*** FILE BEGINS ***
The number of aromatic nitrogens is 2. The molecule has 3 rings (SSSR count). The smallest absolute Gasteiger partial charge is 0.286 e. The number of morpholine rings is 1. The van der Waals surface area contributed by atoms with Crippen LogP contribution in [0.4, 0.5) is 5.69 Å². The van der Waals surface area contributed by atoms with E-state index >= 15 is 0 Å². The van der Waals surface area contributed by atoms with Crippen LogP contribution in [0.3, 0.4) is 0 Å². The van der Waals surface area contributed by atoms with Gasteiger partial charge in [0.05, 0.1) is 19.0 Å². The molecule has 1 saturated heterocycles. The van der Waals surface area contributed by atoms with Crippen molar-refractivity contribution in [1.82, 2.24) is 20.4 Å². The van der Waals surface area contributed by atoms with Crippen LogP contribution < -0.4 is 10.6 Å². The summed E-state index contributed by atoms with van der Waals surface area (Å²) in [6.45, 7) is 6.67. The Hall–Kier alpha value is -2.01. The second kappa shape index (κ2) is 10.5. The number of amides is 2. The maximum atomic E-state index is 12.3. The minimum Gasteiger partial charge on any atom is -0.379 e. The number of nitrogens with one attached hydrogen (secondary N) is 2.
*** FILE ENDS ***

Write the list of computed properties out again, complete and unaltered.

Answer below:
The number of aromatic nitrogens is 2. The molecule has 3 rings (SSSR count). The smallest absolute Gasteiger partial charge is 0.286 e. The number of morpholine rings is 1. The van der Waals surface area contributed by atoms with Crippen LogP contribution in [0.4, 0.5) is 5.69 Å². The van der Waals surface area contributed by atoms with E-state index >= 15 is 0 Å². The van der Waals surface area contributed by atoms with Crippen LogP contribution in [0.3, 0.4) is 0 Å². The van der Waals surface area contributed by atoms with Gasteiger partial charge in [0.05, 0.1) is 19.0 Å². The molecule has 1 saturated heterocycles. The van der Waals surface area contributed by atoms with Crippen molar-refractivity contribution in [1.82, 2.24) is 20.4 Å². The van der Waals surface area contributed by atoms with Crippen LogP contribution < -0.4 is 10.6 Å². The summed E-state index contributed by atoms with van der Waals surface area (Å²) in [6.45, 7) is 6.67. The Hall–Kier alpha value is -2.01. The second kappa shape index (κ2) is 10.5. The number of amides is 2. The maximum atomic E-state index is 12.3. The minimum Gasteiger partial charge on any atom is -0.379 e. The number of nitrogens with one attached hydrogen (secondary N) is 2.